The GenomeAdmixR package provides many different visualization options, here we will explore a variety of them. First, we simulate a scenario with selection, to obtain somewhat meaningful results.

```
select_matrix <- matrix(nrow = 1, ncol = 5)
select_matrix[1, ] <- c(0.5, 1, 1 + 0.05, 1 + 0.1, 0)
population <- simulate_admixture(pop_size = 1000,
number_of_founders = 2,
total_runtime = 200,
select_matrix = select_matrix,
markers = c(0.5, seq(0, 1, length.out = 100)))
```

```
## Found a selection matrix, performing simulation including selection
```

Now, we can first view whether selection on our marker has yielded an increase in frequency:

```
plot_over_time(population$frequencies, focal_location = 0.500)
```

Indeed, we observe that over time the frequency of the allele under selection (0) increases to fixation due to selection.

How are the alleles scattered across the genome? we can answer that with the function plot_frequencies:

```
plot_frequencies(population, locations = seq(0, 1, length.out = 1000))
```

As expected, we observe a huge increase around the location of the marker under selection (at 0.5 Morgan).

If instead, we are interested in the change in frequency of a marker, we can do so using plot_difference_frequencies.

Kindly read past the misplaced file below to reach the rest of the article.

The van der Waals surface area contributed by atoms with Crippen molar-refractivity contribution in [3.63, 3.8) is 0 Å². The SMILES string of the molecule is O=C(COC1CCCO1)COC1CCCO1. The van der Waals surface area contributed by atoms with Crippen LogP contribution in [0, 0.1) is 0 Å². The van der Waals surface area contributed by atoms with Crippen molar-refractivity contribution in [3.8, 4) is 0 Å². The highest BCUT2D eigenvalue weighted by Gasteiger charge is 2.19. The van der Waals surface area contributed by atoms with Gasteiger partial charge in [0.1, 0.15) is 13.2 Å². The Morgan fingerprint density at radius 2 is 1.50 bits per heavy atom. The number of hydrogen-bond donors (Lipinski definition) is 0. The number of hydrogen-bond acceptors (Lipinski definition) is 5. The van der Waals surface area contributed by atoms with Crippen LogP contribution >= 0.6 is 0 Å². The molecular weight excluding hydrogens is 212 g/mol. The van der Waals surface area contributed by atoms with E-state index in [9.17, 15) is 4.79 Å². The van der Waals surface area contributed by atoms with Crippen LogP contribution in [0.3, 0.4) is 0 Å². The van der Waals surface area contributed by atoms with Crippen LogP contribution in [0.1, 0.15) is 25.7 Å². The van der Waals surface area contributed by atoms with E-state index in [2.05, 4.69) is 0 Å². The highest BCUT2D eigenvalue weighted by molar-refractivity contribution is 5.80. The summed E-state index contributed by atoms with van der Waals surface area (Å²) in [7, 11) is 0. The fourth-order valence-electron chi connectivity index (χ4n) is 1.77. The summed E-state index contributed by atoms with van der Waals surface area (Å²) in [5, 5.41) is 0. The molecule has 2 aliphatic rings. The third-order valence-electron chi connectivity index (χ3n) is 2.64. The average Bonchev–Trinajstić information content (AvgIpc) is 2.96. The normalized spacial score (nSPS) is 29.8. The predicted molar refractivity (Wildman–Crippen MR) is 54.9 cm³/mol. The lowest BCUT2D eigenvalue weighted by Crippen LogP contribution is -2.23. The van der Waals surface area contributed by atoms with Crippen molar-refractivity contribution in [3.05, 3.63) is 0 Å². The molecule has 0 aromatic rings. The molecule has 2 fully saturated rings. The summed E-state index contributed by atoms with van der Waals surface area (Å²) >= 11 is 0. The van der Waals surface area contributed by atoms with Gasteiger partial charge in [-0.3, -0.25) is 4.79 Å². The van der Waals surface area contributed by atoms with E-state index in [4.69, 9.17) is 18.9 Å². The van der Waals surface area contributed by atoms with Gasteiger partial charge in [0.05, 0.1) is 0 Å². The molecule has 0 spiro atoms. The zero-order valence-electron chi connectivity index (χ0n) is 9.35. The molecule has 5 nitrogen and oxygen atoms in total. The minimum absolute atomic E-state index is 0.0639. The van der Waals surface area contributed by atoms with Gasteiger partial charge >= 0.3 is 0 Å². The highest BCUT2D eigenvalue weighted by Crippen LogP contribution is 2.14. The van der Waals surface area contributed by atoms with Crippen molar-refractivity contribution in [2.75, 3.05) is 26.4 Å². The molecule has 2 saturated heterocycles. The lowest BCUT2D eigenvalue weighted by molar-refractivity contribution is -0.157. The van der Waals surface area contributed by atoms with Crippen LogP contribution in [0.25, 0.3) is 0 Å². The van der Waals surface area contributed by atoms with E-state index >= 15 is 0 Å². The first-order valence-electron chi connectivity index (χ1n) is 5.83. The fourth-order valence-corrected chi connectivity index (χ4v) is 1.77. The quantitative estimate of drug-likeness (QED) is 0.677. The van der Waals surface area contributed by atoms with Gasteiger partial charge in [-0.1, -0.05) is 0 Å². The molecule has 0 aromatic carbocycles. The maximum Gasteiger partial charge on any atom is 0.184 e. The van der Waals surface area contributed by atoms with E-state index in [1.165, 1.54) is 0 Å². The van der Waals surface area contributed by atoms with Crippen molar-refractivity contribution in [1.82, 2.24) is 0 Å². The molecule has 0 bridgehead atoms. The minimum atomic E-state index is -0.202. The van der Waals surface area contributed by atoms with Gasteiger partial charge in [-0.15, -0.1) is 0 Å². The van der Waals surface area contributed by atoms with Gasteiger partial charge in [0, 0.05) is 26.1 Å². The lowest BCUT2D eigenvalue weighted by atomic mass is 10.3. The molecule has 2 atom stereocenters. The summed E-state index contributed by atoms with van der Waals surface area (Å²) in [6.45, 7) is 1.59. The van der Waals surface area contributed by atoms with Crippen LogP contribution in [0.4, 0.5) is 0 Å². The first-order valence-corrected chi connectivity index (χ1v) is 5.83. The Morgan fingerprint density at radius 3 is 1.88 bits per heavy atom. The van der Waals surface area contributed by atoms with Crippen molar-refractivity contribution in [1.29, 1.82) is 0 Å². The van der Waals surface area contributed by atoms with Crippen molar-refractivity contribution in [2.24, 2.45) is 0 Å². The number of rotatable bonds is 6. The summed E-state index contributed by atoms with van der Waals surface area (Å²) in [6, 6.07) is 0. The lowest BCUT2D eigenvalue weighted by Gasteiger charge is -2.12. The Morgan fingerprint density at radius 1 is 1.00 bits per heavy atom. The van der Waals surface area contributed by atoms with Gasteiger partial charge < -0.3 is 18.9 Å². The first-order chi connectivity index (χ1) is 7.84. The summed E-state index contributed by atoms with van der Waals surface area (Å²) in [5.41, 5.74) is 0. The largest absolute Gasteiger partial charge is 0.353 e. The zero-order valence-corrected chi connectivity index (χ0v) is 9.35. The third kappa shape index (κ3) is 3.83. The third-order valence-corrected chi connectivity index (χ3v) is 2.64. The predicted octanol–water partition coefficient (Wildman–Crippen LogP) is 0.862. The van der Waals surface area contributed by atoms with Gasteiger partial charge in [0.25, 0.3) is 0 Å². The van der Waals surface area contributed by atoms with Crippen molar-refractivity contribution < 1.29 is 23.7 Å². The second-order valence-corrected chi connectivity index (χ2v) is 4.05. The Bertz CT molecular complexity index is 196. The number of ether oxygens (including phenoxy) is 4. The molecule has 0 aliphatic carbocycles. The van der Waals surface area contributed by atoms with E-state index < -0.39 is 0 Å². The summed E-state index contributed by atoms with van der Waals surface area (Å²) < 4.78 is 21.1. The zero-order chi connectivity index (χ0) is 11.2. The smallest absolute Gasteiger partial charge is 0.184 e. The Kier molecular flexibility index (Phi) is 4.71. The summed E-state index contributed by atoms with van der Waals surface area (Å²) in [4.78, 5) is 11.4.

```
plot_difference_frequencies(population)
```

Visualized in another way, plot_start_end plots the frequency distributions at the start and at the end of the simulation:

```
plot_start_end(population)
```

If, indeed, we are more interested in the progression over time, we can also consult a so called 'joyplot', or 'ridgeplot':

```
plot_joyplot_frequencies(population$frequencies,
time_points = c(0, 10, 25, 50, 100, 199))
```

Lastly, individual chromosomes can be visualized using the standard plotting functions, where both the entire chromosome, and a fraction of the chromosome, can be visualized:

```
plot(population$population[[1]])
```

```
plot_chromosome(population$population[[1]]$chromosome1, xmin = 0.45, xmax = 0.55)
```